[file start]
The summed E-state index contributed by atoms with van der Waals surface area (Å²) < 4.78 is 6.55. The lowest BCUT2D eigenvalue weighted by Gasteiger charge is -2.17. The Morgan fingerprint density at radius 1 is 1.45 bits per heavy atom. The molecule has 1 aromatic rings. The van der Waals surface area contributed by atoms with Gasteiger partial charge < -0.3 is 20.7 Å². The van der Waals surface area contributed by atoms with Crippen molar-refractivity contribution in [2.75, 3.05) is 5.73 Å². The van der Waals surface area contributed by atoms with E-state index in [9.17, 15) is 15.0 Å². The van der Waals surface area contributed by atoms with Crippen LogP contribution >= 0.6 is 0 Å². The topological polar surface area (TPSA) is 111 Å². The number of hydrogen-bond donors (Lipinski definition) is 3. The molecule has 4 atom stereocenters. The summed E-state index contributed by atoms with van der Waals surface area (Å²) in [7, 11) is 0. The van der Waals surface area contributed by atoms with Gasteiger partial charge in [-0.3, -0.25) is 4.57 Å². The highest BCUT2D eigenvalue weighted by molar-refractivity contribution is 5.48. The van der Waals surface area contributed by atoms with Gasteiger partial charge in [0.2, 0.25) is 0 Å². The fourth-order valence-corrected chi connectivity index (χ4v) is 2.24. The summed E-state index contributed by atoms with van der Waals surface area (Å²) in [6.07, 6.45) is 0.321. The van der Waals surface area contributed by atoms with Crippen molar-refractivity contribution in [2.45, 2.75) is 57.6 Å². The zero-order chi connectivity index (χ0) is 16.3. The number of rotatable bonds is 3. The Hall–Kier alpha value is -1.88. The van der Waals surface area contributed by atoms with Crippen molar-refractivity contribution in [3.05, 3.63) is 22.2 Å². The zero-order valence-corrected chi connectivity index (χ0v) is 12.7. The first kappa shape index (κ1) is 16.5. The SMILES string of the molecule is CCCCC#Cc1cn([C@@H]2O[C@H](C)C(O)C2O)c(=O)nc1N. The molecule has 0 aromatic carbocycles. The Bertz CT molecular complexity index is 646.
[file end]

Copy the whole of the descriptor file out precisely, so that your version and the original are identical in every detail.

The summed E-state index contributed by atoms with van der Waals surface area (Å²) < 4.78 is 6.55. The lowest BCUT2D eigenvalue weighted by Gasteiger charge is -2.17. The Morgan fingerprint density at radius 1 is 1.45 bits per heavy atom. The molecule has 1 aromatic rings. The van der Waals surface area contributed by atoms with Gasteiger partial charge < -0.3 is 20.7 Å². The van der Waals surface area contributed by atoms with Crippen molar-refractivity contribution in [2.75, 3.05) is 5.73 Å². The van der Waals surface area contributed by atoms with E-state index in [9.17, 15) is 15.0 Å². The van der Waals surface area contributed by atoms with Crippen LogP contribution >= 0.6 is 0 Å². The topological polar surface area (TPSA) is 111 Å². The number of hydrogen-bond donors (Lipinski definition) is 3. The molecule has 4 atom stereocenters. The summed E-state index contributed by atoms with van der Waals surface area (Å²) in [7, 11) is 0. The van der Waals surface area contributed by atoms with Gasteiger partial charge in [-0.3, -0.25) is 4.57 Å². The highest BCUT2D eigenvalue weighted by molar-refractivity contribution is 5.48. The van der Waals surface area contributed by atoms with Gasteiger partial charge in [0.2, 0.25) is 0 Å². The fourth-order valence-corrected chi connectivity index (χ4v) is 2.24. The summed E-state index contributed by atoms with van der Waals surface area (Å²) in [6.07, 6.45) is 0.321. The van der Waals surface area contributed by atoms with Crippen molar-refractivity contribution in [2.45, 2.75) is 57.6 Å². The zero-order chi connectivity index (χ0) is 16.3. The number of rotatable bonds is 3. The Hall–Kier alpha value is -1.88. The van der Waals surface area contributed by atoms with Crippen molar-refractivity contribution in [3.05, 3.63) is 22.2 Å². The zero-order valence-corrected chi connectivity index (χ0v) is 12.7. The first kappa shape index (κ1) is 16.5. The SMILES string of the molecule is CCCCC#Cc1cn([C@@H]2O[C@H](C)C(O)C2O)c(=O)nc1N. The molecule has 0 aromatic carbocycles. The Bertz CT molecular complexity index is 646.